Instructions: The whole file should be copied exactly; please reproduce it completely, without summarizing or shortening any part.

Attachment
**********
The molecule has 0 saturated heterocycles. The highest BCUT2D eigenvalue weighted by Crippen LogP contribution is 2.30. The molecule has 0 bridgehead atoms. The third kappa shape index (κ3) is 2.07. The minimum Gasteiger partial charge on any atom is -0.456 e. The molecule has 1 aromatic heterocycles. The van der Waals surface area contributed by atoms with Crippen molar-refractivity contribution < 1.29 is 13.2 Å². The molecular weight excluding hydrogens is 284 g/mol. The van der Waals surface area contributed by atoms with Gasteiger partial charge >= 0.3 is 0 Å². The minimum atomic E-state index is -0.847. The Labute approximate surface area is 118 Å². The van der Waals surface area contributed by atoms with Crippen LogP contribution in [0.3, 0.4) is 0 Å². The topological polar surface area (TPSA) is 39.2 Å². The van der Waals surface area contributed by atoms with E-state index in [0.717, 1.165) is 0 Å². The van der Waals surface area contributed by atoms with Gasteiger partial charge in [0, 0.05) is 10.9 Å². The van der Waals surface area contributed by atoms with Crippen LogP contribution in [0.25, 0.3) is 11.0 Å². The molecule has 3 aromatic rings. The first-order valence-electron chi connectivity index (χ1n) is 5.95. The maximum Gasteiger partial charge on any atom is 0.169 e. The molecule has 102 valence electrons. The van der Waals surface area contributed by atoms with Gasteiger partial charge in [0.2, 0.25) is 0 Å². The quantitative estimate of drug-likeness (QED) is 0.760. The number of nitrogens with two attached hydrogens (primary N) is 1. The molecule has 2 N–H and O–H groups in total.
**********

The molecule has 0 saturated heterocycles. The highest BCUT2D eigenvalue weighted by Crippen LogP contribution is 2.30. The molecule has 0 bridgehead atoms. The third kappa shape index (κ3) is 2.07. The minimum Gasteiger partial charge on any atom is -0.456 e. The molecule has 1 aromatic heterocycles. The van der Waals surface area contributed by atoms with Crippen molar-refractivity contribution < 1.29 is 13.2 Å². The molecular weight excluding hydrogens is 284 g/mol. The van der Waals surface area contributed by atoms with Gasteiger partial charge >= 0.3 is 0 Å². The minimum atomic E-state index is -0.847. The Labute approximate surface area is 118 Å². The van der Waals surface area contributed by atoms with Crippen LogP contribution in [0.3, 0.4) is 0 Å². The topological polar surface area (TPSA) is 39.2 Å². The van der Waals surface area contributed by atoms with E-state index in [0.717, 1.165) is 0 Å². The van der Waals surface area contributed by atoms with Gasteiger partial charge in [0, 0.05) is 10.9 Å². The van der Waals surface area contributed by atoms with Crippen LogP contribution in [0.25, 0.3) is 11.0 Å². The molecule has 3 aromatic rings. The first-order valence-electron chi connectivity index (χ1n) is 5.95. The maximum Gasteiger partial charge on any atom is 0.169 e. The molecule has 102 valence electrons. The van der Waals surface area contributed by atoms with Gasteiger partial charge in [0.2, 0.25) is 0 Å². The quantitative estimate of drug-likeness (QED) is 0.760. The number of nitrogens with two attached hydrogens (primary N) is 1. The molecule has 2 N–H and O–H groups in total.